Speak up for wild steelhead of Oregon’s South Coast

In Oregon by Sophia Kaelke

A new plan released by the Oregon Department of Fish and Wildlife for managing wild steelhead fisheries on Oregon’s southern coastal streams has generated strong reactions from wild steelhead anglers and advocates. The draft Rogue-South Coast Multi-Species Conservation and Management Plan (RSP) would continue to allow angler harvest of wild steelhead in the southern coastal region — the last place in the contiguous United States where wild steelhead harvest by sport anglers is still allowed. 

The RSP is open for public comment through August 1. Wild Steelheaders United and Trout Unlimited are encouraging all lovers of wild steelhead to weigh in and tell ODFW to adopt instead an alternative that would allow catch and release fishing only for wild chromers.  

The RSP provides management direction for Oregon coastal streams from the Elk River to the California border and covers such legendary steelhead waters as the Elk, Sixes, Coquille, and Rogue Rivers. The plan applies to several species of salmonids in these waters, including winter steelhead, summer steelhead, coho salmon and coastal cutthroat trout.  

Images: Dean Finnerty/TU

The principal reason why Wild Steelheaders United and TU have endorsed Alternative A of the RSP over the ODFW draft is the lack of science to support continued harvest. To manage our declining wild steelhead fisheries sustainably, more data is needed, including data on run size and escapement, population-specific harvest rates, and angling impacts to the most sensitive fish stocks, such as summer steelhead. ODFW does not currently have this data and the RSP provides no capacity or direction to generate, collect and review it.  

Jake Crawford, from the Rogue Valley, is one of the many anglers calling for a hold on wild steelhead harvest. “Our goal is to have more fish returning to southwest Oregon, not to shut down fishing,” he says. “We are watching rivers close to fishing and steelhead fishing opportunities diminish across the region. No longer can we just go fishing without asking the tough questions about the health of the wild steelhead in our local waters.”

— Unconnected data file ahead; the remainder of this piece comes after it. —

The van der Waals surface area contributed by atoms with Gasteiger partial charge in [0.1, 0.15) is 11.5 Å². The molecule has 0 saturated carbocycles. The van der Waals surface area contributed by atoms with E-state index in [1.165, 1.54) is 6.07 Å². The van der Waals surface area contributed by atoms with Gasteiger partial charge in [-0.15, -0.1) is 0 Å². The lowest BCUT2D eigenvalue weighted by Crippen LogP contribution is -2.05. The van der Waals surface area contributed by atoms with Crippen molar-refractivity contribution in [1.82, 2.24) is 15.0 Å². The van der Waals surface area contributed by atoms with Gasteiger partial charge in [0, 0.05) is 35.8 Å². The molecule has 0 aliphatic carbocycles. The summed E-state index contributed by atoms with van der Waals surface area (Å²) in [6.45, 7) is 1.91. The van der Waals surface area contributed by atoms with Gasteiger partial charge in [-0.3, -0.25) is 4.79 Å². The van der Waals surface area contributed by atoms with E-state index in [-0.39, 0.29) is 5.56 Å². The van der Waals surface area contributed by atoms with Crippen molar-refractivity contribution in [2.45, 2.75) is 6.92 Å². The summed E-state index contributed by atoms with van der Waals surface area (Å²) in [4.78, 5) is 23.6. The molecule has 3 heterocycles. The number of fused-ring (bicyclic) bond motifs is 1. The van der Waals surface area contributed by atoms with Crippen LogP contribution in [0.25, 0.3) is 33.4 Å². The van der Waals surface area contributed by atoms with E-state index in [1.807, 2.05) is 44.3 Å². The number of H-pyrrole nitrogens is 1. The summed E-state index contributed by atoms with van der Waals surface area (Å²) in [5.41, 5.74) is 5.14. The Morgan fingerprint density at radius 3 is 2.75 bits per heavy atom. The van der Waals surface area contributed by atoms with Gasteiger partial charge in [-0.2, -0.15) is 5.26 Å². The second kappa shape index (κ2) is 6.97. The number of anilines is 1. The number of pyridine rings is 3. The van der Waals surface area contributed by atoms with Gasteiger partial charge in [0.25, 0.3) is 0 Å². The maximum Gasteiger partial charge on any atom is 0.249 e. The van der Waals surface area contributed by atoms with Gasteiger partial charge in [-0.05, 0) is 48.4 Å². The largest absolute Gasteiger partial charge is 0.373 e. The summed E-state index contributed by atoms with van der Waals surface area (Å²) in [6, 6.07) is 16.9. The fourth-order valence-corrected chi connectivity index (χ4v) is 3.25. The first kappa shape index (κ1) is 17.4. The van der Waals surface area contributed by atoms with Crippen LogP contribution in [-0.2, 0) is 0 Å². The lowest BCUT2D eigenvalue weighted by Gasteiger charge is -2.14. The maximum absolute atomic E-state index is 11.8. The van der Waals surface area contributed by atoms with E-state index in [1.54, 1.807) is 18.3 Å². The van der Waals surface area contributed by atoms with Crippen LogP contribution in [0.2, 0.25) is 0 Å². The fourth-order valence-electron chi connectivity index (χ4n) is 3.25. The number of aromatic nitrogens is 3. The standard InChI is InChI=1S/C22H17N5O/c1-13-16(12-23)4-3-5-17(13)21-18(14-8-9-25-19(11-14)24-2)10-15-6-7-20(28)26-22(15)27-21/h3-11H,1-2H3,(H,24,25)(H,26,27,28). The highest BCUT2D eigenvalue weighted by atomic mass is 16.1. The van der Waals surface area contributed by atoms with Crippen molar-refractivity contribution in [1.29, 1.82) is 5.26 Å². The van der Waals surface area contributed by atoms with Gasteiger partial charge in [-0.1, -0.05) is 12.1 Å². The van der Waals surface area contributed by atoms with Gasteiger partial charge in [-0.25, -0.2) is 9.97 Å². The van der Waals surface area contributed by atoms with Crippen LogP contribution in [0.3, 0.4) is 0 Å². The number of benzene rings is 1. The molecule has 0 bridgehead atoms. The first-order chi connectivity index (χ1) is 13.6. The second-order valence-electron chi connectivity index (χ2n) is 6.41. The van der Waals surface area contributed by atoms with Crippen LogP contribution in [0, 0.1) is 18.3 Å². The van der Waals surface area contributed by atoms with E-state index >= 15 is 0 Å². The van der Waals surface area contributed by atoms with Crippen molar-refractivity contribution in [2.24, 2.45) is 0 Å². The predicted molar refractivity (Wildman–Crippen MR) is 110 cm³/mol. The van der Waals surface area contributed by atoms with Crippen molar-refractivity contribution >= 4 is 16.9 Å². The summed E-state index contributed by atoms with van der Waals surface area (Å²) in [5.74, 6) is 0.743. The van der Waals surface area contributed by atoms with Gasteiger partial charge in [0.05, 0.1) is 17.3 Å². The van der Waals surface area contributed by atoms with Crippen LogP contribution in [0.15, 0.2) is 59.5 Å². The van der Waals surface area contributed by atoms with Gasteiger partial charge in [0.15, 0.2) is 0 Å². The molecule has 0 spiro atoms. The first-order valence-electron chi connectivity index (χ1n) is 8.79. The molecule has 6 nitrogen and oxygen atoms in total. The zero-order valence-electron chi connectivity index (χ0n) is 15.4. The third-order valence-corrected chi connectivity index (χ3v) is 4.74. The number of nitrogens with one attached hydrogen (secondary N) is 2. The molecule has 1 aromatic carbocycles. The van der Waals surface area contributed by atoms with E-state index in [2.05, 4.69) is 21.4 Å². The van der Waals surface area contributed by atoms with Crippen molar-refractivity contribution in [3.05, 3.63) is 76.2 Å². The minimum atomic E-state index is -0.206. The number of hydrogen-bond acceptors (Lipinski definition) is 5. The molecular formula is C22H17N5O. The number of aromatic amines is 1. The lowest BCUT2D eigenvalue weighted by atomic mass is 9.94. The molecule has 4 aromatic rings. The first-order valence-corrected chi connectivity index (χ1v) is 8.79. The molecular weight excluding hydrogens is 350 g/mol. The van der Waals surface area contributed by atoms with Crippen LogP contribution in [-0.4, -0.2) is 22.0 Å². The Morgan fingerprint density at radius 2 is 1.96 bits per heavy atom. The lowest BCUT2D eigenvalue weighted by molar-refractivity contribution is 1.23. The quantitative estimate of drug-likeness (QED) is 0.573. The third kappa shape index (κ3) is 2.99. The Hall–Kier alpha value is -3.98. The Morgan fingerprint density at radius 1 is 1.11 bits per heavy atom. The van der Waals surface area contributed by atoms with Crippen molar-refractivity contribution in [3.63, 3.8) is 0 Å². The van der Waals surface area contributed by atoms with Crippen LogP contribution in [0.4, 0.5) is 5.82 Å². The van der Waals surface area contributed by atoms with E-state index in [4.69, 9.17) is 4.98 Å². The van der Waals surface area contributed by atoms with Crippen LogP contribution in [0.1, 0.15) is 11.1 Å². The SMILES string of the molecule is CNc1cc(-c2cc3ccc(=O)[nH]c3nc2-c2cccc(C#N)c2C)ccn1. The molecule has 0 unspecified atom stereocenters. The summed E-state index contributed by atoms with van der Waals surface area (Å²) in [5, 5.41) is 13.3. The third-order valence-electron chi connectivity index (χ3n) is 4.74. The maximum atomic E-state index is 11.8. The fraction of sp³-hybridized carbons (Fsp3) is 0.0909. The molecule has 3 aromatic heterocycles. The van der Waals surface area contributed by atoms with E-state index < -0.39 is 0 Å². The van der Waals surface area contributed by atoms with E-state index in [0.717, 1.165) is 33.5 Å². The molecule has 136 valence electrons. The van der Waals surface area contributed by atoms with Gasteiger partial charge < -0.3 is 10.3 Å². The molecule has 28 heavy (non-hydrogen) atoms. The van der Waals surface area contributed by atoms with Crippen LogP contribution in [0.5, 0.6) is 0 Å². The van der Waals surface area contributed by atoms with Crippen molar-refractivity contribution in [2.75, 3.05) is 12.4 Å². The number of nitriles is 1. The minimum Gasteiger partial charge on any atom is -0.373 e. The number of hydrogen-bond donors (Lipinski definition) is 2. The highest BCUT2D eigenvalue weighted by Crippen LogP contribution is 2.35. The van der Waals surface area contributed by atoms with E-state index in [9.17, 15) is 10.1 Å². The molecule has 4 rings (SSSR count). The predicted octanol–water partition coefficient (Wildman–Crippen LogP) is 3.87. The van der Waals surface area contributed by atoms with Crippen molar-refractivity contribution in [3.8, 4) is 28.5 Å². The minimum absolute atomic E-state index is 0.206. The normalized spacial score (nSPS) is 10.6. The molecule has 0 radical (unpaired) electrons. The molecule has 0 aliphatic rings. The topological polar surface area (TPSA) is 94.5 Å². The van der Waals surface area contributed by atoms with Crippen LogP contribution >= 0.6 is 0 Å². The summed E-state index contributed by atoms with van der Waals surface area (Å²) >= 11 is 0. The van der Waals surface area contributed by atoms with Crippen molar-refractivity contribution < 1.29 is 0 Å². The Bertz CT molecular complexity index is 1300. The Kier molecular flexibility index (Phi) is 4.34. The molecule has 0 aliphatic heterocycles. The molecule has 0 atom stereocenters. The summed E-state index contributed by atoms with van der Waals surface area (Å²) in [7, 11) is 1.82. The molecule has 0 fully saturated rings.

Image: Dean Finnerty/TU

With the exception of a few years, wild steelhead runs across their native range have been in a steady decline for more than two decades. This is as true for southern Oregon coastal streams as it is elsewhere. Until more monitoring of wild steelhead runs and angler impacts can be completed for this region, we are “flying blind” with respect to wild steelhead and whether current stocks can sustain harvest fishing without chronic negative impacts to wild populations. In the meantime, a catch and release policy will help ensure we don’t trade short-term opportunity for the long-term health of our wild steelhead.  

Stephen Kyle has spent decades making the trip from California to southwest Oregon to fish for wild steelhead. He supports catch and release of wild steelhead. “Any conscientious fisherman can live without killing a wild steelhead,” he says. “There are enough hatchery fish out there to fill a dinner plate. It would be nice to think that my five granddaughters will have the opportunity to actually catch and release a wild steelhead.” 

ODFW is accepting public comments on the RSP until 11:59 PM on Sunday, August 1, 2021. Please click this link and join Trout Unlimited and Wild Steelheaders United in asking ODWF to select Alternative A (Catch and Release) and reduce risk to wild steelhead.